Is Video Game Addiction a Real Thing?

Is Video Game Addiction a Real Thing?

By Cheryl Steinberg

If you track the sensational media stories over, say, the past five years, they have increasingly described people suffering exhaustion after playing video games for 50 hours straight, teens killing their parents for taking away their games, and parents neglecting infants while being mesmerized by the online world.

To those who recognize Video Game Addiction, it is described as an excessive or compulsive use of computer games or video games, which interferes with a person’s everyday life…Video game addiction may present as compulsive game-playing; social isolation; mood swings; diminished imagination; and hyper-focus on in-game achievements, to the exclusion of other events in life.”

Yet not everyone agrees that video game addiction is a real thing.

“I do not believe that the concept of addiction is useful,” says Jackson Toby, emeritus professor of sociology at Rutgers University in New Jersey. “It only describes strong temptations; it does not explain strong temptations. What makes the temptation so strong? The memory of past pleasant experiences with the behaviour that we are talking about, in this case video games.” Toby added, “I don’t believe that someone can be addicted to video games.”

Is Video Game Addiction a Real Thing?

Though most people think ‘drugs or alcohol’ when they hear the term addiction, the medical community recognizes certain behaviors to be addictive, as well. In a WebMD feature on the definition of addiction, psychiatrist Michael Brody, MD, describes the following criteria for an addiction:

  • The person needs more and more of a substance or behavior to get through the day
  • If the person does not get more of the substance or behavior, they become irritable and miserable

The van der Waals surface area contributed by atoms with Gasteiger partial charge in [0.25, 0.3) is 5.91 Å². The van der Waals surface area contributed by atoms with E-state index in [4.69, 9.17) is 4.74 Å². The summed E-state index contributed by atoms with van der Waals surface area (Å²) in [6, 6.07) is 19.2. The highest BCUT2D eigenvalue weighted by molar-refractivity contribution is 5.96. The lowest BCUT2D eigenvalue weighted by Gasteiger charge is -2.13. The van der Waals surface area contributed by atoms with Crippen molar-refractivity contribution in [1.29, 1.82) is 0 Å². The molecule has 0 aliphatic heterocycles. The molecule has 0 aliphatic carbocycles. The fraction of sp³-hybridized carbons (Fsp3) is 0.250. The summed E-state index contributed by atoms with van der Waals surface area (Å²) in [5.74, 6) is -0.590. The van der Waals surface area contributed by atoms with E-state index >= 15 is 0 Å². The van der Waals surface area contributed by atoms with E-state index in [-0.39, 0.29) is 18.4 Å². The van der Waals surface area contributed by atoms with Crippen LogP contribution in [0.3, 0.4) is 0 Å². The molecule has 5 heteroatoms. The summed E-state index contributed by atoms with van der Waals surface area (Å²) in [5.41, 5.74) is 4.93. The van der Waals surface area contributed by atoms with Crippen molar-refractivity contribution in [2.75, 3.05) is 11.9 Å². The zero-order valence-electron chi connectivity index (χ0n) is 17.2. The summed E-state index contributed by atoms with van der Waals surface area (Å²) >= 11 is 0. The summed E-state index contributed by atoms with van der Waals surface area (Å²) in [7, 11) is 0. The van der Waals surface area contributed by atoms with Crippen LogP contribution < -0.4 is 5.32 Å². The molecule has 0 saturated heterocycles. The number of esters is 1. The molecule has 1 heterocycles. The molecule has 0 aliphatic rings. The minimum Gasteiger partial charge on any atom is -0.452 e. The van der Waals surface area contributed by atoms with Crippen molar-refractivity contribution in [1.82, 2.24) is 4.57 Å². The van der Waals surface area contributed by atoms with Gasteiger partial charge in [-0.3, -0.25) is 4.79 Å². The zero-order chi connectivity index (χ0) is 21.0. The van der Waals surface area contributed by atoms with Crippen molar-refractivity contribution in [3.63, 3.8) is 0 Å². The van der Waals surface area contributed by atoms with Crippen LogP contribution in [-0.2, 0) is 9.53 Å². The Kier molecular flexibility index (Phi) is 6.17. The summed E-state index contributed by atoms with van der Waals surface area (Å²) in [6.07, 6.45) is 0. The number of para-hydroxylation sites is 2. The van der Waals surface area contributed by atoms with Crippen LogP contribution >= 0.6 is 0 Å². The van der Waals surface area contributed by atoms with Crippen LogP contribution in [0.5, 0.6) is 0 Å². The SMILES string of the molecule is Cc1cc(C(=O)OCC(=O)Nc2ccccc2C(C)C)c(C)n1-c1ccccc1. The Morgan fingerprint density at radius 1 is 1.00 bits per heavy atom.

Kimberly Young, PsyD, clinical director of the Center for On-Line Addiction and author of Caught in the Net: How to Recognize the Signs of Internet Addiction — and a Winning Strategy for Recovery says compulsive gaming meets these criteria; she has even seen severe withdrawal symptoms in who she’s deemed game addicts. “They become angry, violent, or depressed. If [parents] take away the computer, their child sits in the corner and cries, refuses to eat, sleep, or do anything.” Young tells WebMD, “It’s a clinical impulse control disorder;” an addiction in the same sense as compulsive gambling.

Back in 2012, the American Psychiatric Association (APA) said it would not be listing video game addiction as a mental disorder in that year’s edition of the Diagnostic and Statistical Manual of Mental Disorders (DSM). However, the APA added that it was considering including an appendix consisting of reward-seeking behavioral disorders, such as video game and internet addiction, so as to “encourage further study.”

In May 2013, the American Psychiatrist Association (APA) proposed criteria for video game addiction in the DSM, again stating that there was not enough evidence to support including it as an official mental disorder. However, proposed criteria for “Internet Gaming Disorder” are included in Section 3, Conditions for Further Study. While Internet Gaming Disorder is proposed as a disorder, it is still unclear as to whether obsessive and compulsive gaming is a result of – to some extent – other psychological disorders.

“People play those games often in a desire to meet their social needs,” said Hilarie Cash, a Washington state therapist who runs a six-bed inpatient program for internet and video game addicts. “There’s a sense of friendship and self-esteem you develop with your team-mates, you can compete and be co-operative. It really feels as though it meets your social needs.”

Do you experience obsessive thoughts and nagging compulsions to engage is certain behaviors? Has it made your life unmanageable – causing strained relationships, financial problems, and other negative consequences? Do you feel irritable and moody when you try to stop? It might be time to seek professional help. Call an Addiction Specialist today at toll-free 1-800-951-6135.